“I couldn’t think. I was shocked and hurt at the same time. It just boils my blood,” Shirley Christmas said of when she first heard the news about Buffy Sainte-Marie’s Indigeneity being called into question. “This lady, she’s an icon, not only to native people but others too, because her songs mean something.”
Indigenous people across Canada are struggling to process information from a recent CBC article, and an episode of “The Fifth Estate,” which point to contradictions in Buffy Sainte-Marie’s claimed Indigenous identity.
Some see the new information as a silver bullet that proves deception, while others find the validity of the claims questionable. Membertou First Nation’s Christmas, who met Sainte-Marie when she visited Membertou in 2013, sees the information as an attempt to smear an icon who she says is undeniably Indigenous.
“This lady, Buffy, is trying to make a life for herself. Now, all of a sudden, somebody decides to smear her. To me, that’s outrageous, that’s uncalled for,” said Christmas. “If you see that woman, you can tell that she is aboriginal, all her features, the whole thing about her.”
CBC’s investigation presented Sainte-Marie’s birth certificate, which lists her and her parents’ skin colour as “white,” among other documents and family testimony. In reaction, some are calling for Sainte-Marie’s 2018 Juno Award to be rescinded. Kathy Denny of Eskasoni First Nation refuses to believe the validity of the documents.
“I believe Buffy was taken from her mother at birth, adopted by people of European descent, and her Birth Certificate was altered,” said Denny of Eskasoni First Nation. “As for Buffy receiving awards, she deserved those awards.”
Denny points to the story of Sekwan Wabasca, a Nēhiyaw and Métis woman who posted a video on social media in response to the news about her own experience as an adopted Indigenous person in Canada. Sekwan’s video says her own birth certificate has her adopted parents listed as birth parents, just as Denny suspects Sainte-Marie’s documents do.
“There are many stories just like hers. Buffy was unfortunate and never got a chance to learn who were her biological parents,” said Denny.
Fraud and deception
Not everyone agrees. Tony L. Sylliboy sees the information released as justice for what he calls a fraud and deception. Sylliboy considers the documents released in the CBC reporting as undeniable. He says you can’t become Indigenous by way of celebrity, and Indigenous people don’t need help representing themselves.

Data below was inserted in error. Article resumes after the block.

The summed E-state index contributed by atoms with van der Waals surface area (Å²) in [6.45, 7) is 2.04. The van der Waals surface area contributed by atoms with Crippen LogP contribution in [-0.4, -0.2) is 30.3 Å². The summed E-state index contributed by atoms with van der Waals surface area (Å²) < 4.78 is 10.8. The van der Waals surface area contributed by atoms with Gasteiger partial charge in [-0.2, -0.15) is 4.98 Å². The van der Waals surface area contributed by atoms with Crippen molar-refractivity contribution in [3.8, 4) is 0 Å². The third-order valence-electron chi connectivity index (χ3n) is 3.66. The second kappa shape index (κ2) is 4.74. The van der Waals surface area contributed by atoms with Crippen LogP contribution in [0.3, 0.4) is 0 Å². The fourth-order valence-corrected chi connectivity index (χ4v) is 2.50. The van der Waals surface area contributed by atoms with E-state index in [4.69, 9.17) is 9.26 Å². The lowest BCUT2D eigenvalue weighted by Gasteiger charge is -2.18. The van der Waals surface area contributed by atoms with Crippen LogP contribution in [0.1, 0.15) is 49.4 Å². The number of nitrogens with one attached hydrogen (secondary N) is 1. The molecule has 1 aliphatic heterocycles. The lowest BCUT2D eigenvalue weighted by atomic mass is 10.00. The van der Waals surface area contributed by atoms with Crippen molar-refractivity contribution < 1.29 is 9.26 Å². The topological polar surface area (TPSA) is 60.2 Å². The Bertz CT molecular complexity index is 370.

“We don’t need non-Indigenous idols representing us even if it brings a positive light. We aren’t incompetent. We don’t need our hands held. We need real indigenous idols bringing a positive light to indigenous communities,” Sylliboy said. “It takes away our integrity if we’re not representing ourselves and have someone pretending to be us represent us.”
Others point to a history of Indigenous communities adopting unwanted children and treating them as their own. Christmas, an Elder in her community, says it used to happen often in Membertou.
“We see them as native.”
“I know we had some on the reserve here when I was growing up, a few that the native people adopted because the white people didn’t want them,” said Christmas. “They didn’t say “you’re white, you don’t belong here.” They took that child, and they raised that child. It doesn’t make them native (legally), but how we see it, we brought them up, we see them as native.”
Others say that Sainte-Marie’s ancestry and lineage don’t matter at all. Desna Michael Thomas of Eskasoni is a long-time fan of Buffy Sainte-Marie. He says Buffy’s impact on the world has been so positive that it doesn’t matter to him what is on a government document.
“I don’t care what Buffy’s ancestry is. Her music has helped me through the most difficult moments of my life. Her songs tell stories of our people, and the oral tradition is as old as time,” he said. “People are so hurt over a birth certificate that apparently says she’s “white.” My birth certificate doesn’t even have my race on it!”
Thomas says Sainte-Marie has proved herself as an ally and supporter for Indigenous communities, participating in the struggles of Indigenous peoples across the country.
“I grew up knowing my rights and fights as an Indigenous person because of Buffy incorporating political and real Indigenous views in her music,” he said. “She’s an Indigenous woman; she may or may not be able to speak the language, but she’s an elder who fought for our lands, our waters, our people and our rights since her career began.”
The topic is rife with opinions on all sides of the issue. For many, the information revealed has only created more questions and more complex discussions around Indigenous identity. The question of who is and who isn’t Indigenous is a legal and cultural conversation with fingers pointing in every direction. For Christmas, where to place blame is a question easily answered.
“Who’s to blame for all this? The government. They’re the ones that make the laws.”
By Mitchell Ferguson, Local Journalism Initiative Reporter
Original Published on Nov 02, 2023 at 10:47